Tag Archives: oerri

The JISC OER Rapid Innovation programme is coming to a close and as the 15 projects do their final tiding up it’s time to start thinking about the programme as a whole, emerging trends, lesson learned and help projects disseminate their outputs. One of the discussions we’ve started with Amber Thomas, the programme manager, is how best to go about this. Part of our support role at CETIS has been to record some of the technical and standards decisions taken by the projects. Phil Barker and I ended up having technical conversations with 13 of the 15 projects which are recorded in the CETIS PROD Database in the Rapid Innovation strand. One idea was see if there were any technology or standards themes we could use to illustrate what has been done in these areas. Here are a couple of ways to look at this data.

To start with PROD has some experimental tools to visualise the data. By selecting the Rapid Innovation strand as selecting ‘Stuff’ we get this tag cloud. We can see JSON, HTML5 and RSS are all very prominent. Unfortunately some of the context is lost as we don’t know without digging deeper which projects used JSON etc. 

PROD Wordcloud

To get more context I thought it would be useful to put the data in a network graph (click to enlarge).

NodeXL Graph

NodeXL Graph - top selectedWe can now see which projects (blue dots) used which tech/standards (brown dots) and again JSON, HTML5 and RSS are prominent. Selecting these (image right) we can see it covers most of the projects (no. 10), so these might be some technology themes we could talk about. But what about the remain projects?

As a happy accident I put the list of technologies/standards into Voyant Tools (similar to Wordle but way more powerful – I need to write a post about it) and got the graph below:

Voyant Tools Wordcloud

Because the wordcloud is generated from words rather than phrases the frequency is different: : api (16), rss (6), youtube (6), html5 (5), json (5). So maybe there is also a story about APIs and YouTube.


As part of the JISC OER Rapid Innovation Programme we’ve been experimenting with monitoring project blogs by gluing together some scripts in Google Spreadsheets. First there was Using Google Spreadsheets to dashboard project/course blog feeds #oerri which was extended to include social activity around blog posts.

As the programme comes to a close projects will soon be thinking about submitting their final reports. As part of this projects agreed to submit a selection of their posts with a pre-identified set of tags shown below as a MS Word document. 




detailed project plan, either in the post or as an attachment


reminder of the objectives, benefits and deliverables of your project


link to / reproduce the use case you provided in your bid


1-2 paragraph description in accessible language, an image, a 140 character description [1 post per project]


update posts on outputs as they emerge, with full links/details so that people can access them


end of project: complete list of outputs, refer back to #projectplan and note any changes  [1 post per project]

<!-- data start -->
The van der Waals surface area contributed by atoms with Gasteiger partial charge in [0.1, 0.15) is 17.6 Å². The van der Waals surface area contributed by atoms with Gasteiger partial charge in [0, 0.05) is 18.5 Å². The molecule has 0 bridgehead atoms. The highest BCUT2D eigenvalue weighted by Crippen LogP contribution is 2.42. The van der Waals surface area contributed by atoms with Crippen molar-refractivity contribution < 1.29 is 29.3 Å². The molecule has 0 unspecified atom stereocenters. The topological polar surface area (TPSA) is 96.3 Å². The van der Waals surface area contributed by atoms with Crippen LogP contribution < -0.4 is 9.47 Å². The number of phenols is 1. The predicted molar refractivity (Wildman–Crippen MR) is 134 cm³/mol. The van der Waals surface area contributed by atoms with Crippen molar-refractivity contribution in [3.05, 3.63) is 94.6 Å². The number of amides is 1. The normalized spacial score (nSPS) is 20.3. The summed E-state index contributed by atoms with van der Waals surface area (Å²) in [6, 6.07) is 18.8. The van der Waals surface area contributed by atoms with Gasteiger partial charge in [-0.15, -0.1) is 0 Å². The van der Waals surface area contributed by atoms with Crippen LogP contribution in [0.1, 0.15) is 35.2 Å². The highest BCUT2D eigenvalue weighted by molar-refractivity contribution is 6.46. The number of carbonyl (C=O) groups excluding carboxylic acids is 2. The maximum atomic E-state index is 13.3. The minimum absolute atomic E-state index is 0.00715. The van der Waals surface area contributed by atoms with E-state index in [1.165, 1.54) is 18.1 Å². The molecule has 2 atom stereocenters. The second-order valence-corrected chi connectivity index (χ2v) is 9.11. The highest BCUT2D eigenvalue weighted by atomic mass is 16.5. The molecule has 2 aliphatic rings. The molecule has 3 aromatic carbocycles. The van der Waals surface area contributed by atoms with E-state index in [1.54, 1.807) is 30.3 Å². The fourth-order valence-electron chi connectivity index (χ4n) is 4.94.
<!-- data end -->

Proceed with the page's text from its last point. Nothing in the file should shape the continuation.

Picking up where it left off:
towards of the end of the project, a list of lessons that someone like you would find useful


end of project: evidence of benefits and impact of your project and any news on next steps


this is the follow up to the nutshell post. a description in accessible language, and a 2 minute video [1 post per project]


OERRI DashboardWhen this was announced at the programme start-up concerns were raised about the effort to extract some posts into a document rather than just providing links. As part of the original experimental dashboard one thing I had in mind was to automatically detect the tag specific posts and highlight which had been completed. Having got the individual post urls it hasn’t been too hard to throw a little more Google Apps Script to extract the content and wrap in a MS Word document (well almost – if you have some html and switch the file extension to .doc it’ll open in MS Word). Here’s the code and template to do it:

And here are the auto-generated reports for each project:

Projectposts (Est).PROD urlGenerated Report urlComments
Attribute images2http://prod.cetis.ac.uk/projects/attribute-image No tagged posts
bebop14http://prod.cetis.ac.uk/projects/bebopReport Link 
Breaking Down Barriers10http://prod.cetis.ac.uk/projects/geoknowledgeReport Link 
CAMILOE1http://prod.cetis.ac.uk/projects/camiloe No tagged posts
Improving Accessibility to Mathematics15http://prod.cetis.ac.uk/projects/math-accessReport Link 
Linked data approaches to OERs15http://prod.cetis.ac.uk/projects/linked-data-for-oersReport LinkPartial RSS Feed
Portfolio Commons10http://prod.cetis.ac.uk/projects/portfolio-commonsReport Link 
RedFeather18http://prod.cetis.ac.uk/projects/redfeatherReport Link 
RIDLR7http://prod.cetis.ac.uk/projects/ridlrReport LinkNot WP
sharing paradata across widget stores10http://prod.cetis.ac.uk/projects/spawsReport Link 
SPINDLE17http://prod.cetis.ac.uk/projects/spindleReport Link 
SupOERGlue6http://prod.cetis.ac.uk/projects/supoerglueReport LinkNot WP
synote mobile16http://prod.cetis.ac.uk/projects/synote-mobileReport Link 
TRACK OER12http://prod.cetis.ac.uk/projects/track-oerReport LinkNot WP
Xenith4http://prod.cetis.ac.uk/projects/xenithReport Link 


I should say that these are not issues I have with the OERRI projects, but my own issues I need to solve to make this solution work in a variety of contexts.

  • Missing tags/categories – you’ll see the dashboard has a number of blanks. In some cases it’s not the projects fault (as the majority of projects used WordPress installs it was easier to focus on these), but in other cases projects mix tags/categories or just forget to include them
  • Non-WordPress – 3 of the projects don’t use WordPress, so other ways to grab the content are required
  • RSS Summary instead of full feed – ‘Linked data approaches to OERs’ uses a summary in their RSS feed rather than full-text. As this script relies on a full text feed it can’t complete the report (one of my pet hates is RSS summary feeds – common people you’re supposed to be getting the word out, not putting up barriers.)